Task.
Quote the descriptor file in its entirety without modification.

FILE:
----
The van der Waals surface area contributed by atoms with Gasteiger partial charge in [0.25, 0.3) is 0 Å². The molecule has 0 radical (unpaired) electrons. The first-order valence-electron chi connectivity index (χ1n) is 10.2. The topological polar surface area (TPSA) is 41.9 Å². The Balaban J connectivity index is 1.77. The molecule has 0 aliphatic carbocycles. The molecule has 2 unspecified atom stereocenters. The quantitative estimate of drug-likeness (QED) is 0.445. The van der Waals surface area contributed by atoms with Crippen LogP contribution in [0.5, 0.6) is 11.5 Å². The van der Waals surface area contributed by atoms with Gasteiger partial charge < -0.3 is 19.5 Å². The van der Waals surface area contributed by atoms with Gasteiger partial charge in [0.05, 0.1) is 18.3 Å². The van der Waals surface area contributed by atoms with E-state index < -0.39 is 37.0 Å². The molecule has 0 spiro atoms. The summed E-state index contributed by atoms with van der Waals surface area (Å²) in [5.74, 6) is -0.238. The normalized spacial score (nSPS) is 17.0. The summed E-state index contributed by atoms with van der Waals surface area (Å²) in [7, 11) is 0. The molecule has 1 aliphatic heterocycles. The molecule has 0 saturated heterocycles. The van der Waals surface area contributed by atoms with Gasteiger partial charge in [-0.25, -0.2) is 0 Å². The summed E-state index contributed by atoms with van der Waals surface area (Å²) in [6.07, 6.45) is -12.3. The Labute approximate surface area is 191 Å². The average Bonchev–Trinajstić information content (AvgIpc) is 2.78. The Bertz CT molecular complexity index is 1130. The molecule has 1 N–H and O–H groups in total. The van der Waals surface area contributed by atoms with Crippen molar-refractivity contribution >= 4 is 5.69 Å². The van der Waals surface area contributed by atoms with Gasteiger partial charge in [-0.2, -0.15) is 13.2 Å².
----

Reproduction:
The van der Waals surface area contributed by atoms with Gasteiger partial charge in [0.25, 0.3) is 0 Å². The molecule has 0 radical (unpaired) electrons. The first-order valence-electron chi connectivity index (χ1n) is 10.2. The topological polar surface area (TPSA) is 41.9 Å². The Balaban J connectivity index is 1.77. The molecule has 0 aliphatic carbocycles. The molecule has 2 unspecified atom stereocenters. The quantitative estimate of drug-likeness (QED) is 0.445. The van der Waals surface area contributed by atoms with Crippen LogP contribution in [0.5, 0.6) is 11.5 Å². The van der Waals surface area contributed by atoms with Gasteiger partial charge < -0.3 is 19.5 Å². The van der Waals surface area contributed by atoms with Gasteiger partial charge in [0.05, 0.1) is 18.3 Å². The van der Waals surface area contributed by atoms with E-state index < -0.39 is 37.0 Å². The molecule has 0 spiro atoms. The summed E-state index contributed by atoms with van der Waals surface area (Å²) in [5.74, 6) is -0.238. The normalized spacial score (nSPS) is 17.0. The summed E-state index contributed by atoms with van der Waals surface area (Å²) in [7, 11) is 0. The molecule has 1 aliphatic heterocycles. The molecule has 0 saturated heterocycles. The van der Waals surface area contributed by atoms with Gasteiger partial charge in [-0.25, -0.2) is 0 Å². The summed E-state index contributed by atoms with van der Waals surface area (Å²) in [6.07, 6.45) is -12.3. The Labute approximate surface area is 191 Å². The average Bonchev–Trinajstić information content (AvgIpc) is 2.78. The Bertz CT molecular complexity index is 1130. The molecule has 1 N–H and O–H groups in total. The van der Waals surface area contributed by atoms with Crippen molar-refractivity contribution >= 4 is 5.69 Å². The van der Waals surface area contributed by atoms with Gasteiger partial charge in [-0.2, -0.15) is 13.2 Å².